The evidence-backed benefits of participatory and democratic processes include: building trust and integrity, enhancing the perceived credibility of decisions and decision-making institutions; negotiating political divisions and polarisation, promoting solidarity and togetherness; improving socio-economic and environmental outcomes through more plural, flexible and anticipatory governance processes; enhanced quality of knowledge and evidence through the incorporation of diverse knowledge types and realities; and fostering empowerment, collective action, and community benefits through localised and bottom-up approaches.
The talk was part of the DLUHC 2023 Science Seminar Series, curated by the Chief Scientific Advisor’s Office, which aims to seamlessly integrate scientific evidence into DLUHC’s focus areas, aligning with their research interests and priorities. Our aim was to bridge the gap between academic research and real-world applications in the realm of urban planning and regeneration, housing, and fostering sustainable, thriving and connected communities.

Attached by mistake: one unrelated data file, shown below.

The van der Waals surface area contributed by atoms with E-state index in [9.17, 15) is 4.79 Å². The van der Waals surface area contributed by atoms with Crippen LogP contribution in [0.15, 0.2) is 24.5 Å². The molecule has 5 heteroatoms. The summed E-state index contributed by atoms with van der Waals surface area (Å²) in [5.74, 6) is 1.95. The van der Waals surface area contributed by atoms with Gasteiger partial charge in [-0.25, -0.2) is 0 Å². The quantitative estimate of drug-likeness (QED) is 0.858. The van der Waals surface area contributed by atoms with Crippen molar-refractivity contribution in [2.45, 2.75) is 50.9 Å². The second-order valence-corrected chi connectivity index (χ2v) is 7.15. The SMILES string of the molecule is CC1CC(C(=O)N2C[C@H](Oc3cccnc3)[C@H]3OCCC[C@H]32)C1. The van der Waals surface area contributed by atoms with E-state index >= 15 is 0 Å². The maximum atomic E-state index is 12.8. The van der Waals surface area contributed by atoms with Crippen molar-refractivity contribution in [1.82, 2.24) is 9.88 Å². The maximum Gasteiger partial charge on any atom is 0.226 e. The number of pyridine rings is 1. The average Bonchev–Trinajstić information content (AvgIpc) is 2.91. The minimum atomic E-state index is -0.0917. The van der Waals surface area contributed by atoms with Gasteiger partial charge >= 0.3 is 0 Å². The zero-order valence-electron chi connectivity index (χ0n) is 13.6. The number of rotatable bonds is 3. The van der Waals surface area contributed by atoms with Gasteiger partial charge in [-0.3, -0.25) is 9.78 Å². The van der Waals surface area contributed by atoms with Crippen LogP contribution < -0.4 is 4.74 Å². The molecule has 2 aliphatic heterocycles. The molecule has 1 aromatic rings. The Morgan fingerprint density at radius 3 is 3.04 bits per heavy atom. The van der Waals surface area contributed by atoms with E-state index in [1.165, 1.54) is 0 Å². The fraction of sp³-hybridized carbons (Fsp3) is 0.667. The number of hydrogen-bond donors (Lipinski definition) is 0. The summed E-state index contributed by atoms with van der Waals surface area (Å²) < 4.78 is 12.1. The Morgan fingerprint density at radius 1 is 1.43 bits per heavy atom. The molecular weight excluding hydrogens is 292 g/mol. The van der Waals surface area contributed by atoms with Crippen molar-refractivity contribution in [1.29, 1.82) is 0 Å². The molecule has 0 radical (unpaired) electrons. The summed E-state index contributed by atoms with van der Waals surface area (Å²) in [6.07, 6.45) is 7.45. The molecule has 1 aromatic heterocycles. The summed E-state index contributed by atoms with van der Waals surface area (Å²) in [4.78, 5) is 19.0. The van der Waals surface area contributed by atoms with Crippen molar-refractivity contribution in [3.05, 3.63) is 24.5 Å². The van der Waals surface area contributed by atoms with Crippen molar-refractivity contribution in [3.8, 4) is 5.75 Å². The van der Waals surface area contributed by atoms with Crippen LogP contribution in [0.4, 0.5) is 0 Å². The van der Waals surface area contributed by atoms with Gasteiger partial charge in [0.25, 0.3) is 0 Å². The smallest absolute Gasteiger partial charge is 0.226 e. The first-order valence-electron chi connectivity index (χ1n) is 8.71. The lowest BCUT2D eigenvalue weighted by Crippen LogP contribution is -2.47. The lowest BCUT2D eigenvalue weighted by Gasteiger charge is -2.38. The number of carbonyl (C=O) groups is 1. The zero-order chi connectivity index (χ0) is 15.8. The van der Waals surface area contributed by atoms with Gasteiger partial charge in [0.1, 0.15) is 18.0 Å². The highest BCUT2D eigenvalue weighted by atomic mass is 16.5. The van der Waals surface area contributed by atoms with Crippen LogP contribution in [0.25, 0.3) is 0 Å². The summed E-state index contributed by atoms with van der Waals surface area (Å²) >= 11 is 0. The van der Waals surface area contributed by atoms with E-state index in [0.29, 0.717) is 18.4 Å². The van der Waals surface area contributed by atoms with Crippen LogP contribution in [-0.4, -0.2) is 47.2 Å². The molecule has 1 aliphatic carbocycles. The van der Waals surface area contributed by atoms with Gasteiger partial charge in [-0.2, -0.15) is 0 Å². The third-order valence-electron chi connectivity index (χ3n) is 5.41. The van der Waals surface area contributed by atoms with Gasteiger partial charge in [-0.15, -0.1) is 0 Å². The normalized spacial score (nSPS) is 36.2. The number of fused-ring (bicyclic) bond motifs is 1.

Our core message revolved around the power of ‘engagement’, which is part of broader transformative efforts for more participatory and deliberative democracy and justice. We underscored the significance of involving the public in decision-making processes concerning local places and communities. The evidence we presented shed light on the connection between engagement and the establishment of trust, inclusion, and integrity in political decision-making.
A key highlight of our presentation was the exploration of digital tools for engagement. This was particularly relevant to DLUHC’s initiatives for digital planning and ‘PropTech‘ which aim to promote innovative tools and technologies for citizen engagement with planning policy and practice. We delved into both the technical and ethical aspects of technological innovation, offering insight into their application. While digital tools can undoubtedly enhance the effectiveness of engagement in many ways, it is crucial to be cautious about the ethical risks, such as issues related to digital literacy and infrastructure. Our recent academic paper pre-print (free to download) explores these technical and ethical debates around digital tools for democratic and participatory engagement, making relevant recommendations for practitioners and policymakers.